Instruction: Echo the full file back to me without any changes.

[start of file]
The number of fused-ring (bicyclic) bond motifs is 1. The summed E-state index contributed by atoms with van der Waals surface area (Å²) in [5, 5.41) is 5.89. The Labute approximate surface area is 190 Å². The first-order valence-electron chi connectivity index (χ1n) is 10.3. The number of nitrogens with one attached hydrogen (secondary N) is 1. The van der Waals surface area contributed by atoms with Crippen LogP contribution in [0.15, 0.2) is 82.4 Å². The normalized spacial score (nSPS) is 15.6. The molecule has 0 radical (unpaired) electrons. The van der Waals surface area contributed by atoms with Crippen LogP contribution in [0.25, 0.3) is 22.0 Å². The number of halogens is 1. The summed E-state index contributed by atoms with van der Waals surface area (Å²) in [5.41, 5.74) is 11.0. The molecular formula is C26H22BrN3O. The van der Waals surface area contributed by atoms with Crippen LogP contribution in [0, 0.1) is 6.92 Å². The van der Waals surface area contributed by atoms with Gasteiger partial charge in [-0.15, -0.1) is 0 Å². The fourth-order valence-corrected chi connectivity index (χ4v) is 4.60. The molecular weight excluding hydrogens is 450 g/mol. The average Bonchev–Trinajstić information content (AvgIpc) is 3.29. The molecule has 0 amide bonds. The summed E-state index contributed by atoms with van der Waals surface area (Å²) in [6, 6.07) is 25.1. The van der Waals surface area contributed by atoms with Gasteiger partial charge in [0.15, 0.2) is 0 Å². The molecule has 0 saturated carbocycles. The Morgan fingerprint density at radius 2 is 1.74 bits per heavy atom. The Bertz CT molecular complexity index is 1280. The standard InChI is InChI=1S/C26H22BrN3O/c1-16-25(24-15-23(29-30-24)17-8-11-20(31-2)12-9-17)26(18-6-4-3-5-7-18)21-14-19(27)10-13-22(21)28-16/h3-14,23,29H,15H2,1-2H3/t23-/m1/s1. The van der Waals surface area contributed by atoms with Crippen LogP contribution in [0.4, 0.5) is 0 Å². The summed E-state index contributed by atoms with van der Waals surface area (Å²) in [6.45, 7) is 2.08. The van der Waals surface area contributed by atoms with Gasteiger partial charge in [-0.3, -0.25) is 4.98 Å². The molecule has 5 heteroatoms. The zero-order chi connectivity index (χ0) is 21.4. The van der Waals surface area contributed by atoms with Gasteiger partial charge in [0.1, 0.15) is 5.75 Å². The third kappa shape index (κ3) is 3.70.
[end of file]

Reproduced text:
The number of fused-ring (bicyclic) bond motifs is 1. The summed E-state index contributed by atoms with van der Waals surface area (Å²) in [5, 5.41) is 5.89. The Labute approximate surface area is 190 Å². The first-order valence-electron chi connectivity index (χ1n) is 10.3. The number of nitrogens with one attached hydrogen (secondary N) is 1. The van der Waals surface area contributed by atoms with Crippen LogP contribution in [0.15, 0.2) is 82.4 Å². The normalized spacial score (nSPS) is 15.6. The molecule has 0 radical (unpaired) electrons. The van der Waals surface area contributed by atoms with Crippen LogP contribution in [0.25, 0.3) is 22.0 Å². The number of halogens is 1. The summed E-state index contributed by atoms with van der Waals surface area (Å²) in [5.41, 5.74) is 11.0. The molecular formula is C26H22BrN3O. The van der Waals surface area contributed by atoms with Crippen LogP contribution in [0, 0.1) is 6.92 Å². The van der Waals surface area contributed by atoms with Gasteiger partial charge in [-0.15, -0.1) is 0 Å². The fourth-order valence-corrected chi connectivity index (χ4v) is 4.60. The molecular weight excluding hydrogens is 450 g/mol. The average Bonchev–Trinajstić information content (AvgIpc) is 3.29. The molecule has 0 amide bonds. The summed E-state index contributed by atoms with van der Waals surface area (Å²) in [6, 6.07) is 25.1. The van der Waals surface area contributed by atoms with Gasteiger partial charge in [0.15, 0.2) is 0 Å². The molecule has 0 saturated carbocycles. The Morgan fingerprint density at radius 2 is 1.74 bits per heavy atom. The Bertz CT molecular complexity index is 1280. The standard InChI is InChI=1S/C26H22BrN3O/c1-16-25(24-15-23(29-30-24)17-8-11-20(31-2)12-9-17)26(18-6-4-3-5-7-18)21-14-19(27)10-13-22(21)28-16/h3-14,23,29H,15H2,1-2H3/t23-/m1/s1. The van der Waals surface area contributed by atoms with Crippen LogP contribution in [0.4, 0.5) is 0 Å². The summed E-state index contributed by atoms with van der Waals surface area (Å²) in [6.45, 7) is 2.08. The van der Waals surface area contributed by atoms with Gasteiger partial charge in [-0.3, -0.25) is 4.98 Å². The molecule has 5 heteroatoms. The zero-order chi connectivity index (χ0) is 21.4. The van der Waals surface area contributed by atoms with Gasteiger partial charge in [0.1, 0.15) is 5.75 Å². The third kappa shape index (κ3) is 3.70.